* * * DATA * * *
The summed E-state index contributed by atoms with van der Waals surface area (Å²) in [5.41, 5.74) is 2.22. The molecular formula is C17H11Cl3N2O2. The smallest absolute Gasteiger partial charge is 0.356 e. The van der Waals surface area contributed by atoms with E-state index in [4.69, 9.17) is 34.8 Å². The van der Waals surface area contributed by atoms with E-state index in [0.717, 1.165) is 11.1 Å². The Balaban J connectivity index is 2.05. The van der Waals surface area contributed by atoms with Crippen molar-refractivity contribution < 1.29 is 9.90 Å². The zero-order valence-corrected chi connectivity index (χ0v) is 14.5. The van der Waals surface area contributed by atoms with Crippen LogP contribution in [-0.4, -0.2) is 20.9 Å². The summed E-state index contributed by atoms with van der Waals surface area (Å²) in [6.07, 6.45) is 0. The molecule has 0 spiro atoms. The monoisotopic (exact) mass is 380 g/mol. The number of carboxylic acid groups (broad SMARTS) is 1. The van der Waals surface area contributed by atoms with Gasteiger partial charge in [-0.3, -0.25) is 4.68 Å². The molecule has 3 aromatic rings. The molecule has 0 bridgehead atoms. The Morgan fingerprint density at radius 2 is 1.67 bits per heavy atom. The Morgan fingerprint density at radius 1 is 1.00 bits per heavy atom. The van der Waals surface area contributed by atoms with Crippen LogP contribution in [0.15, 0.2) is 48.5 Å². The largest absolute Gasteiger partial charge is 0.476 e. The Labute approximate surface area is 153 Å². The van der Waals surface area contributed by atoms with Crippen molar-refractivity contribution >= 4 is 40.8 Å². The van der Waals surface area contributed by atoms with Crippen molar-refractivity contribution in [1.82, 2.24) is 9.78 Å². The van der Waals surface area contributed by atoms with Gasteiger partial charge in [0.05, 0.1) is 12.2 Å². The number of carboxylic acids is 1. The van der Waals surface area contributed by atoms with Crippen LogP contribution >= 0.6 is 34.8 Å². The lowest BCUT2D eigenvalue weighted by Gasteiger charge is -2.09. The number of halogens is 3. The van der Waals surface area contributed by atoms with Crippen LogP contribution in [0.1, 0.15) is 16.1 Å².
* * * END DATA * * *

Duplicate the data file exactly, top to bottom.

The summed E-state index contributed by atoms with van der Waals surface area (Å²) in [5.41, 5.74) is 2.22. The molecular formula is C17H11Cl3N2O2. The smallest absolute Gasteiger partial charge is 0.356 e. The van der Waals surface area contributed by atoms with E-state index in [4.69, 9.17) is 34.8 Å². The van der Waals surface area contributed by atoms with E-state index in [0.717, 1.165) is 11.1 Å². The Balaban J connectivity index is 2.05. The van der Waals surface area contributed by atoms with Crippen molar-refractivity contribution < 1.29 is 9.90 Å². The zero-order valence-corrected chi connectivity index (χ0v) is 14.5. The van der Waals surface area contributed by atoms with Crippen LogP contribution in [-0.4, -0.2) is 20.9 Å². The summed E-state index contributed by atoms with van der Waals surface area (Å²) in [6.07, 6.45) is 0. The molecule has 0 spiro atoms. The monoisotopic (exact) mass is 380 g/mol. The number of carboxylic acid groups (broad SMARTS) is 1. The van der Waals surface area contributed by atoms with Gasteiger partial charge in [-0.3, -0.25) is 4.68 Å². The molecule has 3 aromatic rings. The molecule has 0 bridgehead atoms. The Morgan fingerprint density at radius 2 is 1.67 bits per heavy atom. The Morgan fingerprint density at radius 1 is 1.00 bits per heavy atom. The van der Waals surface area contributed by atoms with Crippen LogP contribution in [0.15, 0.2) is 48.5 Å². The largest absolute Gasteiger partial charge is 0.476 e. The Labute approximate surface area is 153 Å². The van der Waals surface area contributed by atoms with Crippen molar-refractivity contribution >= 4 is 40.8 Å². The van der Waals surface area contributed by atoms with Crippen molar-refractivity contribution in [1.82, 2.24) is 9.78 Å². The van der Waals surface area contributed by atoms with Gasteiger partial charge in [0.05, 0.1) is 12.2 Å². The number of carboxylic acids is 1. The van der Waals surface area contributed by atoms with Crippen LogP contribution >= 0.6 is 34.8 Å². The lowest BCUT2D eigenvalue weighted by Gasteiger charge is -2.09. The number of halogens is 3. The van der Waals surface area contributed by atoms with Crippen LogP contribution in [0.1, 0.15) is 16.1 Å².